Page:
LAA tries to combine in an ideal compromise advantages from both OA and LA techniques. Its indications are confined to acute uncomplicated appendicitis; therefore, a prospective correct evaluation and diagnosis (by means of clinical, laboratory and ultrasonographic findings) are mandatory. Suspicions of peritonitis (either generalised or localised), palpations of abdominal masses are reasonable contraindications for this technique. Since preoperative estimates of the appendix position or the extension of the processes are not always possible, an additional operative channel may prove necessary (especially in case of strong adhesions) to help mobilising the organ. Bridal sectioning may be associated with sectioning of the short retracted mesoappendix with a monopolar hook or with caecoparietal decollation in case of a fixed caecum. The intraoperative finding of internal genital organs pathology in girls (e.g. ovarian cysts) can be solved by inserting a new trocar for the second operative instrument.

Localised or generalised peritonitis misdiagnosed preoperatively, extensive strong adhesions impose conversion either to LA or OA, according to the particular case and the experience of the surgeon. If LA is preferred, the through exploration of the abdominal cavity is the first step of this technique too. If OA is to be performed the patent benefits from the laparoscopic examination of the peritoneal cavity. Anatomic condition in children favours LAA: distances between the caecum and umbilicus are shorter; mesoorgans are more extendible, peritiflitis lesser extend then in adults, making caecum exteriorisation possible in more than 90% of cases. The appendectomy is therefore possible outside the abdomen, through the umbilical hole. Inversion of the stump is quicker and easier than by laparoscopic technique. The mean time, hospital stay and the time needed to return to normal daily activities are reduced, even if not statistically significant. The advantage of the laparoscopic evaluation of the abdominal cavity is worth mentioning again. Nevertheless cosmetic results are better after LAA compared to OA, which, together with the quicker recovery, contribute to diminish the negative psychological impact of the surgical intervention.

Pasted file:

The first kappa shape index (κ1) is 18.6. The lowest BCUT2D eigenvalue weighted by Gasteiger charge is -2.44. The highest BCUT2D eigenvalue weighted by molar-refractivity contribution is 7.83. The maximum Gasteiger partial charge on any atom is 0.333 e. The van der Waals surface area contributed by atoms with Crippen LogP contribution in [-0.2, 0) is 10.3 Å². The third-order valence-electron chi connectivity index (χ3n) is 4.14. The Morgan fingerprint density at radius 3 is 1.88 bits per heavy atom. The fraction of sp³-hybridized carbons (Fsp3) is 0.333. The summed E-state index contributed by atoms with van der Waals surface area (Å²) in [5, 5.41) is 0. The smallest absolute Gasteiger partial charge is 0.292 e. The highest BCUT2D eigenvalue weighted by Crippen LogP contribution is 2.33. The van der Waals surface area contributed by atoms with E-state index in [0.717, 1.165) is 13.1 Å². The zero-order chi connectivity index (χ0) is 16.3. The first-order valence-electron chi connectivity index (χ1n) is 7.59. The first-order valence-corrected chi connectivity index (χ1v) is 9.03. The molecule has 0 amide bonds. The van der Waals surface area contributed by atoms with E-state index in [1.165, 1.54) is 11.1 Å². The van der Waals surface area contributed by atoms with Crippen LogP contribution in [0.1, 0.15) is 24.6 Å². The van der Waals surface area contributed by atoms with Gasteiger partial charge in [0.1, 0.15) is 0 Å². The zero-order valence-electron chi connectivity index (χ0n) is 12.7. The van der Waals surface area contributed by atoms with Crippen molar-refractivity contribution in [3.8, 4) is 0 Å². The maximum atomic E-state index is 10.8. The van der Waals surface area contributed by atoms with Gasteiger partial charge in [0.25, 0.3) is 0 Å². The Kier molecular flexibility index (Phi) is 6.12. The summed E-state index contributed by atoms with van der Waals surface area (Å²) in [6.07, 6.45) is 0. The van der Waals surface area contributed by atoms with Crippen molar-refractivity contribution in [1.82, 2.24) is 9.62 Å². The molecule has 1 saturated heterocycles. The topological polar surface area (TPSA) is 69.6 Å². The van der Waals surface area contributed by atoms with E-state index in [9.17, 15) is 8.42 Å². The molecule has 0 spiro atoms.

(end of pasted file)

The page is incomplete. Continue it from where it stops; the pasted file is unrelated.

LAA is a viable alternative technique for the treatment of acute uncomplicated appendicitis in children, consisting in an almost ideal compromise the advantages of LA and those of OA. Maximal benefits are obtained especially in cases with ectopic appendices, obese patients, when anexial cyst or in pattern uncertain preoperatory diagnosis technique. The learning curve of this has very good indices.